From last week’s Top 10 Table Mountain hiking location on the southwestern tip of the mountain, we move across to the northern half of the east side. Lush and green, and dissected by forested ravines, the eastern slopes of the mountain rises sheer from the southern suburbs – a delightful and bewitching sight to the mountaineer and nature lover. Set amid the verdure and geological drama is The Pulpit, a spur that constitutes the middle section of Hiddingh Buttress and accessible via only one Table Mountain hiking route: Hiddingh-Ascension – a challenging 6-hour hike that involves rugged terrain, scrambling and exposure to heights. The route is rarely done, and the Pulpit, a 20-minute detour, even more rarely visited. Which of course adds to its allure. Mother Nature generously endowed its tip with a rocky terrace, enticing the visitor to linger and take in the surroundings over a mug of tea. And what surroundings! Glorious views across the interior towards the Country mountains and False Bay, with beetling cliffs towering at your back. The whole place exudes wildness, grandeur and solitude – all ingredients to a memorable Table Mountain hiking experience. I’ve visited the Pulpit several times, and each time leaves me enraptured.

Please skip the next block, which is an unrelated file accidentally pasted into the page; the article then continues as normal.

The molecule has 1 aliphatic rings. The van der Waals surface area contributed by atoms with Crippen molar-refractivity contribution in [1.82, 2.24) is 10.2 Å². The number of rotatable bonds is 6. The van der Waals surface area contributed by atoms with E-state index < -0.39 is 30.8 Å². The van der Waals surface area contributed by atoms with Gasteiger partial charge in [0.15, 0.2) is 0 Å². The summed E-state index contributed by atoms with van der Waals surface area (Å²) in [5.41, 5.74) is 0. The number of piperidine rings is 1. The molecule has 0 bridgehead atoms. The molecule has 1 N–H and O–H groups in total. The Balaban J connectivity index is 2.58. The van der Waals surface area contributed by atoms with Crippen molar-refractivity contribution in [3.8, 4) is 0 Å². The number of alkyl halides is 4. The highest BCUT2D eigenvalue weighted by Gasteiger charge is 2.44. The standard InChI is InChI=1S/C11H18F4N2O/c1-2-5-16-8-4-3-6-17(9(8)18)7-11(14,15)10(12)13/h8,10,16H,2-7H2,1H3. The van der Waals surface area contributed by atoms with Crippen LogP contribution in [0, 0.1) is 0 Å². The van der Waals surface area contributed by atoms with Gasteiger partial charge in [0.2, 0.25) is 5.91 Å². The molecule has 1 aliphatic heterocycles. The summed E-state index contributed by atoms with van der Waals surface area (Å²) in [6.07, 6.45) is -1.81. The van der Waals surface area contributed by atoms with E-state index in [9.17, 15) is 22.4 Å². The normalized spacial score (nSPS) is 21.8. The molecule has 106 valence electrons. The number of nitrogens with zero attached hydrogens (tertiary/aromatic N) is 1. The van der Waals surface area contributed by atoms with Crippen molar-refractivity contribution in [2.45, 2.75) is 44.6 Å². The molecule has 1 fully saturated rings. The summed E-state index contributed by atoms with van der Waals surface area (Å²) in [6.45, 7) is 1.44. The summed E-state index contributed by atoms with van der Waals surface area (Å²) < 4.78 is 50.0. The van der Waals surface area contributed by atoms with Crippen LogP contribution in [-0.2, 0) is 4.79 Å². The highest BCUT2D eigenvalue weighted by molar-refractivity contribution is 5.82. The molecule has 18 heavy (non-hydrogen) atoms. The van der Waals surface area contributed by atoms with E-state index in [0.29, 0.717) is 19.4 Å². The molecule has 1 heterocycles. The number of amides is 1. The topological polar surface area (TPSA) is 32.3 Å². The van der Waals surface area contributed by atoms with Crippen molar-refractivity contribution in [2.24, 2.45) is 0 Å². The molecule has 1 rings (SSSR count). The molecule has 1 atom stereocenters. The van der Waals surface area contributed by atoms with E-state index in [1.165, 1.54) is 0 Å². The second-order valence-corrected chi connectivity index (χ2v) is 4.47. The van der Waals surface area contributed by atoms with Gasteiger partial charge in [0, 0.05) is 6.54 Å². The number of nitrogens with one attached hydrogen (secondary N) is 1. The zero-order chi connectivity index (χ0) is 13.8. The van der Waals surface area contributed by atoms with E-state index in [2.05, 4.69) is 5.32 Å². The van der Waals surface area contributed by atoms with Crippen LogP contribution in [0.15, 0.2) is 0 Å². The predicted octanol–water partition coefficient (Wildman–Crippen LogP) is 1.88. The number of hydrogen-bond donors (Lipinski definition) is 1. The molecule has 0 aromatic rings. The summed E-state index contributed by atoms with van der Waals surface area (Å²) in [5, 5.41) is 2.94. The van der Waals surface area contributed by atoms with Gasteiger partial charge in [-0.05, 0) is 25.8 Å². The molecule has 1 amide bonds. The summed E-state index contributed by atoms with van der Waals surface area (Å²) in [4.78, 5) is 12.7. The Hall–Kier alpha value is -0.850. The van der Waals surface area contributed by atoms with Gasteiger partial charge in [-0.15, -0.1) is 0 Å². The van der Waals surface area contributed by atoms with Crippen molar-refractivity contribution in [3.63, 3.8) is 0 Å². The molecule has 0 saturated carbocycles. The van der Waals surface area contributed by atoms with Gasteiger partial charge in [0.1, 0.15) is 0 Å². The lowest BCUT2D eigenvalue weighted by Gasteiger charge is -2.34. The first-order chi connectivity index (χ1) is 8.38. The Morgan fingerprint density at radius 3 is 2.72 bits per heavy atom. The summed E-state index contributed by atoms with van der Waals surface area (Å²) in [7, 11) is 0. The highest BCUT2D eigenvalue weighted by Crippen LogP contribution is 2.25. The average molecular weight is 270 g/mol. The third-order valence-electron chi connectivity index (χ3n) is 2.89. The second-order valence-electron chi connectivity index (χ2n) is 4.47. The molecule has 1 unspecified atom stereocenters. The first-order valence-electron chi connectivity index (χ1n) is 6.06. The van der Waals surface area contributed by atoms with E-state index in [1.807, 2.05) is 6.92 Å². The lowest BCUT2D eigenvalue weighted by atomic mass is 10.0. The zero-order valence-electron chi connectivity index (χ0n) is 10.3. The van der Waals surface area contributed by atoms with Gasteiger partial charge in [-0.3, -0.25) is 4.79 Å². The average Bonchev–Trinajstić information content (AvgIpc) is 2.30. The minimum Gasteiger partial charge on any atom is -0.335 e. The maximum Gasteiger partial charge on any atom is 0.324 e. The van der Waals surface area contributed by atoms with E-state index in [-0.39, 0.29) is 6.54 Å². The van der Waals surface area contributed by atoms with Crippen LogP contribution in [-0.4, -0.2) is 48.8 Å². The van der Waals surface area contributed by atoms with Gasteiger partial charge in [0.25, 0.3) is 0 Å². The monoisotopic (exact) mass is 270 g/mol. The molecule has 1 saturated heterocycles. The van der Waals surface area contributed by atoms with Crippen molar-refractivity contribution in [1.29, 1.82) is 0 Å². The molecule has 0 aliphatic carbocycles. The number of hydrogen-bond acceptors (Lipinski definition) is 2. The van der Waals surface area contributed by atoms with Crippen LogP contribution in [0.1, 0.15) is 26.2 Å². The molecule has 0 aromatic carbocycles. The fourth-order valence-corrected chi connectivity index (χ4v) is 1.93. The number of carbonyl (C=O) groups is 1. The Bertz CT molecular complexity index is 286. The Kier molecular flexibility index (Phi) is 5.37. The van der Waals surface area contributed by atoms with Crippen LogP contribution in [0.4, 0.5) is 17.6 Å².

Perhaps not one to tick off for the inexperienced or non-adventurous hiker, the Pulpit is one of those topographical gems that makes Table Mountain hiking the exhilarating activity that it is.